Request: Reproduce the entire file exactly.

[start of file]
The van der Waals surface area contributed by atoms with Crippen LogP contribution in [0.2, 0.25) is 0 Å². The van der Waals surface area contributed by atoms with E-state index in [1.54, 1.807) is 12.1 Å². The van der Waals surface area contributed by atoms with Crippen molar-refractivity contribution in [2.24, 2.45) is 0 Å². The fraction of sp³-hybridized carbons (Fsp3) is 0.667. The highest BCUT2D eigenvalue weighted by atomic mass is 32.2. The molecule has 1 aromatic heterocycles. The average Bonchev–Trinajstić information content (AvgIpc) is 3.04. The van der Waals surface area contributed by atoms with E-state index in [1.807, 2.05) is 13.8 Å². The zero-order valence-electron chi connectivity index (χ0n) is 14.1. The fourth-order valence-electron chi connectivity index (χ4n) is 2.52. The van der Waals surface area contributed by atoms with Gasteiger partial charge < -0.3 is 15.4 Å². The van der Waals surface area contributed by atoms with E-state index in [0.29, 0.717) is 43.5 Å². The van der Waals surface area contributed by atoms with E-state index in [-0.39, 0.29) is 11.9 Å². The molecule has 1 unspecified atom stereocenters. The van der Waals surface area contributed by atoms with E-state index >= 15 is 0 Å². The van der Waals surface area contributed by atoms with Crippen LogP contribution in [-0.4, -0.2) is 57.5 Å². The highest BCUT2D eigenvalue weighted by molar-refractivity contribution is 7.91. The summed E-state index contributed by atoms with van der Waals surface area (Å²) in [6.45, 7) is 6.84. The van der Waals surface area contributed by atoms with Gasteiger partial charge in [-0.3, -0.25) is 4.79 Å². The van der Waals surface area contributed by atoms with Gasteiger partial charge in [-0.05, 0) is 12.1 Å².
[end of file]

The van der Waals surface area contributed by atoms with Crippen LogP contribution in [0.2, 0.25) is 0 Å². The van der Waals surface area contributed by atoms with E-state index in [1.54, 1.807) is 12.1 Å². The van der Waals surface area contributed by atoms with Crippen molar-refractivity contribution in [2.24, 2.45) is 0 Å². The fraction of sp³-hybridized carbons (Fsp3) is 0.667. The highest BCUT2D eigenvalue weighted by atomic mass is 32.2. The molecule has 1 aromatic heterocycles. The average Bonchev–Trinajstić information content (AvgIpc) is 3.04. The van der Waals surface area contributed by atoms with E-state index in [1.807, 2.05) is 13.8 Å². The zero-order valence-electron chi connectivity index (χ0n) is 14.1. The fourth-order valence-electron chi connectivity index (χ4n) is 2.52. The van der Waals surface area contributed by atoms with Gasteiger partial charge < -0.3 is 15.4 Å². The van der Waals surface area contributed by atoms with E-state index in [0.29, 0.717) is 43.5 Å². The van der Waals surface area contributed by atoms with E-state index in [-0.39, 0.29) is 11.9 Å². The molecule has 1 unspecified atom stereocenters. The van der Waals surface area contributed by atoms with E-state index >= 15 is 0 Å². The van der Waals surface area contributed by atoms with Crippen LogP contribution in [-0.4, -0.2) is 57.5 Å². The highest BCUT2D eigenvalue weighted by molar-refractivity contribution is 7.91. The summed E-state index contributed by atoms with van der Waals surface area (Å²) in [6.45, 7) is 6.84. The van der Waals surface area contributed by atoms with Gasteiger partial charge in [-0.3, -0.25) is 4.79 Å². The van der Waals surface area contributed by atoms with Gasteiger partial charge in [-0.05, 0) is 12.1 Å².